Are You Really Surprised About Delays?
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Early 2020 was expected to be rather awesome. First we’d have Final Fantasy VII Remake in March, followed by Cyberpunk 2077 in April. It was gonna be a great spring.

Or not, as both games have been hit with a case of the delays. In addition, highly anticipated Dying Light 2 has also been delayed, which originally only had the very wide release window of 2020. While Dying Light 2 doesn’t have a new release date/window yet, at least FFVII Remake is only shuffled down the line by a month. Cyberpunk 2077, however, is pushed even further out to September 2020. Likewise, Marvel’s Avengers has also been delayed to September.

Naturally, many gamers are whining that this is the worst year ever for games now and other crazy kneejerk reactions. As entertaining as it is to watch social media gather torches and pitchforks for something as silly as a game delay, I have to ask everyone: is any of this really that surprising?

Game delays with highly anticipated games are as part of life as death and taxes. They’re rather unavoidable, especially when developers feel pressure to put a release deadline out there.

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I wouldn’t be surprised if there was another delay announcement for either FFVII Remake or Cyberpunk 2077 or both. I lost count how many times The Witcher 3: Wild Hunt was delayed before it released. At one point it was delayed by an entire year. Cyberpunk 2077 has been in development for so long, it’s honestly more surprising to me they have a release date in mind at all.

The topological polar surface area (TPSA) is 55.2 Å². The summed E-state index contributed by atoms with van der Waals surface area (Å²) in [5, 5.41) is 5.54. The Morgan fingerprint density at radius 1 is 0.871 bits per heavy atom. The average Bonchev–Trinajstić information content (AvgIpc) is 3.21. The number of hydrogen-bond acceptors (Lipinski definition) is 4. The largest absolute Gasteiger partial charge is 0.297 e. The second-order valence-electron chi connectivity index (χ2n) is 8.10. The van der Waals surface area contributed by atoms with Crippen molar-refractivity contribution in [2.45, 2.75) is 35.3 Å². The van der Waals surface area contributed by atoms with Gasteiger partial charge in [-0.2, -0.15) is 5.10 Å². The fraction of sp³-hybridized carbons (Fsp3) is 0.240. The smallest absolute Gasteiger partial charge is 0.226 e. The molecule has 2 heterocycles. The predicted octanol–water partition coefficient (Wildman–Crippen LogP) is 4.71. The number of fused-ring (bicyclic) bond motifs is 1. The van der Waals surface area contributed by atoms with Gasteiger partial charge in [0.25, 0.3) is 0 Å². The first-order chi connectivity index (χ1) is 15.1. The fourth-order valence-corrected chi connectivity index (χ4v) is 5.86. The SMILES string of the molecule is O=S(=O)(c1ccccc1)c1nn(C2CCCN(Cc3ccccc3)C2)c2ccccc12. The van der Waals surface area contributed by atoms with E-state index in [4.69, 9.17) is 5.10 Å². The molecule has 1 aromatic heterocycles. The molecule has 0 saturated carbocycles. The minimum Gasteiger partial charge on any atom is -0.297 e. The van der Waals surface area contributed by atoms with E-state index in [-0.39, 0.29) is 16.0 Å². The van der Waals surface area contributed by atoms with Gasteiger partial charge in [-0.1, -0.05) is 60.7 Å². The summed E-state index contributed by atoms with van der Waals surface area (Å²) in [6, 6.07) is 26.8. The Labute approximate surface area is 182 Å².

As for the Final Fantasy VII Remake, there is so much expectation surrounding it due to nostalgia, I half wonder if Square Enix is delaying the game out of self-preservation. They know people will buy it no matter when it releases, so why not hold out until it’s as perfect as possible?  

I’m personally a big advocate for not announcing a release date until the game has gone gold. It takes the pressure off the developers for sure, not forcing them to crunch for the sake of a deadline someone arbitrarily made. I’m not saying that developers shouldn’t even announce a game until it’s ready. It’s always important for the developers to drum up hype for a game. It’s how their publishers keep the investors happy with potential sales forecasts, after all.

But of course I know this isn’t always possible, sadly. The publishers need to put that pressure on developers to commit to a deadline for a few reasons. For starters, they can’t take Valve-eternity on game development, because the publisher and/or developer will run out of money. Secondly, the publishers do have their investors to keep happy. Investors typically don’t like to hear that a product they’ve invested in will release “eventually.” They like them timetables, because they’re only in this for the return on their investment.

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Investors want the game to do well, because they want good returns. They want it to be a good product overall as well, because that means the publisher stays in good standing with consumers and thus more opportunities for big returns. While it is in the investors’ best interests to not put deadline pressure on publishers and risk a rushed game (see also Halo 2, Dragon Age 2, and Fallout New Vegas), they’re not known for their patience either. Bitches want to get paid.

So don’t be surprised when big name games get delayed. Don’t even plan for games until you hear that they’ve gone gold (meaning they’re off to the disc printing). Also, try not to be so dramatic about delays, yeah? I’m sure you all have a backlog that could grab your attention in the meantime.

Keri Honea
Keri Honea
@crunchychocobo

Contributing Writer
Date: 01/29/2020

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